English Words

English Words

by Francis Katamba

Paperback(Older Edition)

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Product Details

ISBN-13: 9780415104685
Publisher: Taylor & Francis
Publication date: 09/28/1994
Edition description: Older Edition
Pages: 304
Product dimensions: 5.50(w) x 8.50(h) x 0.80(d)

Table of Contents

Preface to the first edition
Preface to the second edition
Abbreviations
Key to symbols used

SECTION 1: THE NATURE AND INTERNAL STRUCTURE OF WORDS
1 Introduction
1.1 Why study words?
1.2 Overview of coming chapters

2 What is a word?
2.1 Introduction
2.2 Words are like liquorice allsorts
2.2.1 Word-forms
2.2.2 Words as vocabulary items
2.2.3 Grammatical words
2.3 Summary
Exercises

3 Close encounters of a morphemic kind
3.1 The quest for verbal atoms
3.2 Close morphological encounters: zooming in on morphemes
3.3 Morphemes and their disguises
3.3.1 Allomorphs: morph families
3.3.2 Contrast
3.3.3 The right mask
3.3.3.1 Phonologically conditioned allomorphs
3.3.3.2. Phonology in the back seat: lexical and grammatical conditioning
3.3.3.3 Madness without method: suppletion
3.4 Freedom and bondage
3.5 Sound symbolism: phonaesthemes and onomatopoeia
3.7 Summary
Exercises

4 Building words
4.1 Words and jigsaws
4.2 Know the pieces of the jigsaw
4.2.1 Roots are the core
4.2.2 Affixes are for appending
4.3 The main types of word-building: inflection and derivation
4.4 Derivation: fabricating words
4.4.1 Affixation: prefixes and suffixes
4.4.2 Conversion
4.4.3 Compound parade
4.4.4 Wishy-washy and razzle-dazzle words
4.5 Listing and institutionalisation
4.6 Keeping tabs on idioms
4.7 clitics
Exercises

SECTION 2: WORDS IN A WIDER CONTEXT
5. A lexicon with layers
5.1 The nature of the lexicon
5.2 Morphological information in the lexicon
5.3 Syntactic information in the lexicon
5.4 Does it ring true?(phonological information)
5.5 Rendezvous with lexical phonology and morphology
5.5.1 Neutral and non-neutral affixes
5.5.2 The lexicon is like a layered cake
5.6 Productivity, the time-warp and cranberries
5.7 Peeping beyond the lexicon
5.8 Base driven stratification
5.9 Summary
Exercises

6 Word meaning
6.1 Introducing meaning
6.2 Word-meaning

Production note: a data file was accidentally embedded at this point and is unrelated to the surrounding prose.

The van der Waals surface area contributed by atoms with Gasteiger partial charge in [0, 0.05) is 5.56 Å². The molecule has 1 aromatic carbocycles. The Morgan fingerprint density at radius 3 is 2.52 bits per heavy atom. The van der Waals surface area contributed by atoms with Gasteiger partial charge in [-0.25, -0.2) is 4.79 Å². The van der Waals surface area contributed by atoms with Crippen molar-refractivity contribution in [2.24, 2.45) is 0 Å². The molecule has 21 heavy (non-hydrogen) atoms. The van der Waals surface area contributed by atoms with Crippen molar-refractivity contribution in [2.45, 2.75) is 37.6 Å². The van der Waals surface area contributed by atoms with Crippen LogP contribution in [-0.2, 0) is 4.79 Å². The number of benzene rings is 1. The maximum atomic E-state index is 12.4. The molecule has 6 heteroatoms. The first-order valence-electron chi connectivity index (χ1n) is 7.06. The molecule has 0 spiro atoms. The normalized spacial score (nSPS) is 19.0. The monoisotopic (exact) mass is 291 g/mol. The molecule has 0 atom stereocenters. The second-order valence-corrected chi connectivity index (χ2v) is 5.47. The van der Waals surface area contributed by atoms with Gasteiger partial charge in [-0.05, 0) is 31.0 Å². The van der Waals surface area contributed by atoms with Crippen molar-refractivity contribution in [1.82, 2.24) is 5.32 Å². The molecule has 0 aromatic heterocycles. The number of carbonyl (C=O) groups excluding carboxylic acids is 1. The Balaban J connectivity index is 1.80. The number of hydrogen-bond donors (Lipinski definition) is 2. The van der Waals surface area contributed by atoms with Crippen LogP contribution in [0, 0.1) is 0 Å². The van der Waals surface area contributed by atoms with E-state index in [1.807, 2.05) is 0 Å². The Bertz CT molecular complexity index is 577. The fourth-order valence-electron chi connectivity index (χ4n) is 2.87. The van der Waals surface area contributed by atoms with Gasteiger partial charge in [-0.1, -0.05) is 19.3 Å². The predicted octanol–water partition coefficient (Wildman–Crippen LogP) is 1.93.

6.3 Sense and componential analysis
6.4 Semantic relations
6.4.1 Hyponymy
6.4.2 Synonymy
6.4.3 Antonymy
6.4.4 Homophones and homonyms
6.4.5 Polysemy
6.5 Semantic fields
6.6 Semantic prototypes : the birdiness rankings
6.7 Beyond the lexicon
6.8 Summary
Exercises

Section 3: A CHANGING EXPANDING LEXICON
7 A lexical mosaic: sources of English vocabulary
7.1 The nature of borrowing
7.1.1 Direct and indirect borrowing
7.1.2 Loanwords and loanshifts
7.1.3 Likely loans
7.1.4 Why borrow?
7.1.5 The grass is ever greener on the other side
7.1.6 Nativisation of loanwords
7.1.7 Effects of borrowing
7.2 Scandinavian loanwords
7.3 The French influence
7.3.1 The Norman French legacy
7.3.2 French words in modern English
7.4 Words from other modern European languages
7.5 Loanwords from non-European languages
7.6 The Germanic inheritance
7.7 Summary
Exercises

8 Words galore: innovation and change
8.1 A verbal bonanza
8.2 Jargon
8.3 Slang
8.4 Rhyming slang
8.5 Cliches and catch-phrases
8.6 A rose by any other name
8.6.1 Semantic widening
8.6.2 Semantic narrowing
8.6.3 Going up and down in the world
8.6.4 Loss account
8.6.5 Lexical revivals
8.7 Clipping
8.9 Fads and copycat formations
8.10 Back-formation
8.11 Blends
8.12 Geek-speak: internet slang and jargon
8.13 Euphemism
8.14 Summary
Exercises

9 Should English be spelt as she is spoke?
9.1 Writing systems
9.2 Is the English orthography mad?
9.2.1 The apparent madness in the English spelling system
9.2.2 There is a method in the madness: spelling rules and pronunciation
9.2.3 Is a for apple? Why vowel letters pinch like ill-fitting shoes
9.3 Morphological signposts in the spelling
9.4 Lexical signposting in the spelling
9.5 Spelling reform
9.6 Is speech degenerate writing?
9.7 Email and text messaging: imo email & txt r gr8
9.8 Summary
Exercises


SECTION 4: MODELLLING THE MENTAL LEXICON
10 Speech recognition
10.1 A mind full of words
10.1.1 Types of lexical information
10.1.2 The organisation of the mental lexicon
10.2 Modelling the mental lexicon
10.2.1 Morphological parsing
10.2.2 The full listing hypothesis
10.3 Speech recognition
10.3.1 Phonetic and phonological decoding
10.3.2 The role of high level information
10.3.3 Relevance theory
10.3.4 Psycholinguistic models of context
10.3.5 Exploiting syntactic and semantic clues
10.4 Speech recognition models
10.4.1 Factors influencing speech recognition
10.4.2 The cohort model
10.4.3 The TRACE and SHORTLIST models
10.5 Summary
Exercises

11 Speech production
11.1 Modelling speech production
11.2 Slips of the tongue as evidence for the model
11.2.1 Grammatical encoding errors
11.2 2 Grammatical encoding errors: inflection infelicities
11.2.3 Phonological encoding errors
11. 3 Selecting words
11.3.1 Networked lexical access
11.3.2 It's just on the tip of my tongue
11.3.3 Malapropisms
11.4 Aphasia
1.4.1 Broca's aphasia
11.4.2 Wernicke's aphasia
11.5 Summary
Exercises

Glossary
References
Indexes




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